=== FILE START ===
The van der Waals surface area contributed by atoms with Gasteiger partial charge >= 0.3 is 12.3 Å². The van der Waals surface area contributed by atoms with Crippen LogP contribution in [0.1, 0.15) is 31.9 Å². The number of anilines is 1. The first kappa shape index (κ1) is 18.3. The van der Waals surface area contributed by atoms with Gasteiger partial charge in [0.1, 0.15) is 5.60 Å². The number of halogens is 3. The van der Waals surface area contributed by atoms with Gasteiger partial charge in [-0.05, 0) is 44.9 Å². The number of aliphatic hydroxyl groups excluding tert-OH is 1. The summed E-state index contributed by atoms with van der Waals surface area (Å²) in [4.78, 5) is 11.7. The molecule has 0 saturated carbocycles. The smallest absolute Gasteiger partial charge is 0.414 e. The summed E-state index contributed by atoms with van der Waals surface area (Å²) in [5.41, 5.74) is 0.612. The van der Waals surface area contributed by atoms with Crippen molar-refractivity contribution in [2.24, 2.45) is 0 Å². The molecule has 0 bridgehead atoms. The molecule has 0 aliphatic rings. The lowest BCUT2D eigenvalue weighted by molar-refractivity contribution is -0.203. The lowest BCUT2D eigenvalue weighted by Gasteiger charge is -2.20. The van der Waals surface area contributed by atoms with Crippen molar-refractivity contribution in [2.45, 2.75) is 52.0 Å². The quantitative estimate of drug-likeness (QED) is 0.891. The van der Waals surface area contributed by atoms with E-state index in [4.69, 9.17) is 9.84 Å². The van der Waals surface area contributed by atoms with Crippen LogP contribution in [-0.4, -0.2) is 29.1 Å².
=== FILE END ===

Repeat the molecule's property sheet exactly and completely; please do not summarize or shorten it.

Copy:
The van der Waals surface area contributed by atoms with Gasteiger partial charge >= 0.3 is 12.3 Å². The van der Waals surface area contributed by atoms with Crippen LogP contribution in [0.1, 0.15) is 31.9 Å². The number of anilines is 1. The first kappa shape index (κ1) is 18.3. The van der Waals surface area contributed by atoms with Gasteiger partial charge in [0.1, 0.15) is 5.60 Å². The number of halogens is 3. The van der Waals surface area contributed by atoms with Gasteiger partial charge in [-0.05, 0) is 44.9 Å². The number of aliphatic hydroxyl groups excluding tert-OH is 1. The summed E-state index contributed by atoms with van der Waals surface area (Å²) in [4.78, 5) is 11.7. The molecule has 0 saturated carbocycles. The smallest absolute Gasteiger partial charge is 0.414 e. The summed E-state index contributed by atoms with van der Waals surface area (Å²) in [5.41, 5.74) is 0.612. The van der Waals surface area contributed by atoms with Crippen molar-refractivity contribution in [2.24, 2.45) is 0 Å². The molecule has 0 bridgehead atoms. The molecule has 0 aliphatic rings. The lowest BCUT2D eigenvalue weighted by molar-refractivity contribution is -0.203. The lowest BCUT2D eigenvalue weighted by Gasteiger charge is -2.20. The van der Waals surface area contributed by atoms with Crippen molar-refractivity contribution in [2.45, 2.75) is 52.0 Å². The quantitative estimate of drug-likeness (QED) is 0.891. The van der Waals surface area contributed by atoms with E-state index in [4.69, 9.17) is 9.84 Å². The van der Waals surface area contributed by atoms with Crippen LogP contribution in [-0.4, -0.2) is 29.1 Å².